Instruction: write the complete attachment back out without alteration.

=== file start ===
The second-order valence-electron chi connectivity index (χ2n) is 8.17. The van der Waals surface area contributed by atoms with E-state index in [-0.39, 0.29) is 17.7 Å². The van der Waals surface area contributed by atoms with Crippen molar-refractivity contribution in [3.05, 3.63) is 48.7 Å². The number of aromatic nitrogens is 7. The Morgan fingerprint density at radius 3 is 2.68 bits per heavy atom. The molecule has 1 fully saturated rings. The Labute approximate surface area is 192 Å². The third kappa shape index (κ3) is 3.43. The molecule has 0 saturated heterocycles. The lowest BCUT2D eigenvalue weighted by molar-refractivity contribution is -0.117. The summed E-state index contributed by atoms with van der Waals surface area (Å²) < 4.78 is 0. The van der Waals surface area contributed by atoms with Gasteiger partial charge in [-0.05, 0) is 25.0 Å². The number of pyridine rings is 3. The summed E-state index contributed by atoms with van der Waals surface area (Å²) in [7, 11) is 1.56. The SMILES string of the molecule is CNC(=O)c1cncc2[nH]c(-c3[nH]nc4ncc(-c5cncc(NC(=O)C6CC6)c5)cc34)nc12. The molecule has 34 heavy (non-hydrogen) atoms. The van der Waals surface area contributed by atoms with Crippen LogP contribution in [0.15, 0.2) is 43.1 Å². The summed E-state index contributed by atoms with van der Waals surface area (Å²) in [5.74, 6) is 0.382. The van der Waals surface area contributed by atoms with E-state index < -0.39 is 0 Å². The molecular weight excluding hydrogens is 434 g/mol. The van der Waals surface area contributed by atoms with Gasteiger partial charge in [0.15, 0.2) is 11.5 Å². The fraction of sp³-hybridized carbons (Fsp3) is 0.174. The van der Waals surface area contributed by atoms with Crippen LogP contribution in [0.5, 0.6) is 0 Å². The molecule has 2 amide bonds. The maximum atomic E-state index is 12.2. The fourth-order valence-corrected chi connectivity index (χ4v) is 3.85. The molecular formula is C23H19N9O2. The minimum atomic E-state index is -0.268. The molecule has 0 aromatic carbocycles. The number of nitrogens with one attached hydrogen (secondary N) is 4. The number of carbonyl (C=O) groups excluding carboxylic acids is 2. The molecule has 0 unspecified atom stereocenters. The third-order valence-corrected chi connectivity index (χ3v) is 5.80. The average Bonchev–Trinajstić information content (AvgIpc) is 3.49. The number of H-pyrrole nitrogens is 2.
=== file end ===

The second-order valence-electron chi connectivity index (χ2n) is 8.17. The van der Waals surface area contributed by atoms with E-state index in [-0.39, 0.29) is 17.7 Å². The van der Waals surface area contributed by atoms with Crippen molar-refractivity contribution in [3.05, 3.63) is 48.7 Å². The number of aromatic nitrogens is 7. The Morgan fingerprint density at radius 3 is 2.68 bits per heavy atom. The molecule has 1 fully saturated rings. The Labute approximate surface area is 192 Å². The third kappa shape index (κ3) is 3.43. The molecule has 0 saturated heterocycles. The lowest BCUT2D eigenvalue weighted by molar-refractivity contribution is -0.117. The summed E-state index contributed by atoms with van der Waals surface area (Å²) < 4.78 is 0. The van der Waals surface area contributed by atoms with Gasteiger partial charge in [-0.05, 0) is 25.0 Å². The number of pyridine rings is 3. The summed E-state index contributed by atoms with van der Waals surface area (Å²) in [7, 11) is 1.56. The SMILES string of the molecule is CNC(=O)c1cncc2[nH]c(-c3[nH]nc4ncc(-c5cncc(NC(=O)C6CC6)c5)cc34)nc12. The molecule has 34 heavy (non-hydrogen) atoms. The van der Waals surface area contributed by atoms with Crippen LogP contribution in [0.15, 0.2) is 43.1 Å². The summed E-state index contributed by atoms with van der Waals surface area (Å²) in [5.74, 6) is 0.382. The van der Waals surface area contributed by atoms with E-state index < -0.39 is 0 Å². The molecular weight excluding hydrogens is 434 g/mol. The van der Waals surface area contributed by atoms with Gasteiger partial charge in [0.15, 0.2) is 11.5 Å². The fraction of sp³-hybridized carbons (Fsp3) is 0.174. The van der Waals surface area contributed by atoms with Crippen LogP contribution in [0.5, 0.6) is 0 Å². The molecule has 2 amide bonds. The maximum atomic E-state index is 12.2. The fourth-order valence-corrected chi connectivity index (χ4v) is 3.85. The molecular formula is C23H19N9O2. The minimum atomic E-state index is -0.268. The molecule has 0 aromatic carbocycles. The number of nitrogens with one attached hydrogen (secondary N) is 4. The number of carbonyl (C=O) groups excluding carboxylic acids is 2. The molecule has 0 unspecified atom stereocenters. The third-order valence-corrected chi connectivity index (χ3v) is 5.80. The average Bonchev–Trinajstić information content (AvgIpc) is 3.49. The number of H-pyrrole nitrogens is 2.